Today I have a successful speaking and consulting business. I have close friends, and a wonderful son. Learning from my life and others, I'm raising him to believe in himself, understand his feelings, and not be afraid of his fears. I travel throughout the country talking to corporations, associations and other organizations.
If you need help overcoming feelings of self-doubt and fear, please read these ten techniques and processes that have helped me get to this place in my life.
1. Make a list of your fears. Only by admitting that they exist can you seek solutions.
2. Write down how these fears affect your life.
3. Become aware of the voices in your head and write down those negative messages.
4. Start building a support system of friends and eliminate people from your life who foster feelings of negativity.
5. Join a support group of people who have similar issues.
6. Change each negative message to one that is affirming and constructive.
7. Read books that help you feel better about yourself.
8. Be aware of your past, and be willing to let go of it.
9. List your goals and the actions you need to achieve them.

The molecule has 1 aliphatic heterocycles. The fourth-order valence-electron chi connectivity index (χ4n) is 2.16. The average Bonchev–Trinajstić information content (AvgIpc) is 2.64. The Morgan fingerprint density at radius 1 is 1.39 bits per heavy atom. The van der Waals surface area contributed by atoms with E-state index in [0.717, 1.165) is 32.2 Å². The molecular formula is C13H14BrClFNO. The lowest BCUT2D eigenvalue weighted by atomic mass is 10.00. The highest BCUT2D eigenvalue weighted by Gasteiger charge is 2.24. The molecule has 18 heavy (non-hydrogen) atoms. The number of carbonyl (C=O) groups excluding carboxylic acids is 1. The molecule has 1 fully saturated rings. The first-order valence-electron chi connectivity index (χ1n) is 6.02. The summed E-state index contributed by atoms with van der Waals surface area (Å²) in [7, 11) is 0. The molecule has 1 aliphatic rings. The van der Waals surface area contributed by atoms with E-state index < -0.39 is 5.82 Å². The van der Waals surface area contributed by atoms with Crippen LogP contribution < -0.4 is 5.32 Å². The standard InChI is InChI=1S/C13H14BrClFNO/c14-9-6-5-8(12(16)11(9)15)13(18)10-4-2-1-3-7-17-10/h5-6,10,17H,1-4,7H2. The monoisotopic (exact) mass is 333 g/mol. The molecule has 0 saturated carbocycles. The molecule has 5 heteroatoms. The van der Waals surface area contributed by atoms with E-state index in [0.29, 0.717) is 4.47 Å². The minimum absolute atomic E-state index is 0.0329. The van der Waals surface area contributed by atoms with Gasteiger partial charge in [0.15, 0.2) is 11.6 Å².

10. Take one of those actions every day. Each time you do something that brings you closer to achieving your goals you will feel better about yourself.
When fears and self-doubts come back, and they still do, I break through them by using the tools and skills I've learned and now teach. They work.
Simma Lieberman is a consultant, speaker and author. She works with organizations to create environments where people can do their best work. Contact Simma at (510)-527-0700 to discuss how she can help you and the people in your organization break the stress cycle and develop a more balanced life. Visit her website at http://www.simmalieberman.com and subscribe for free monthly newsletter.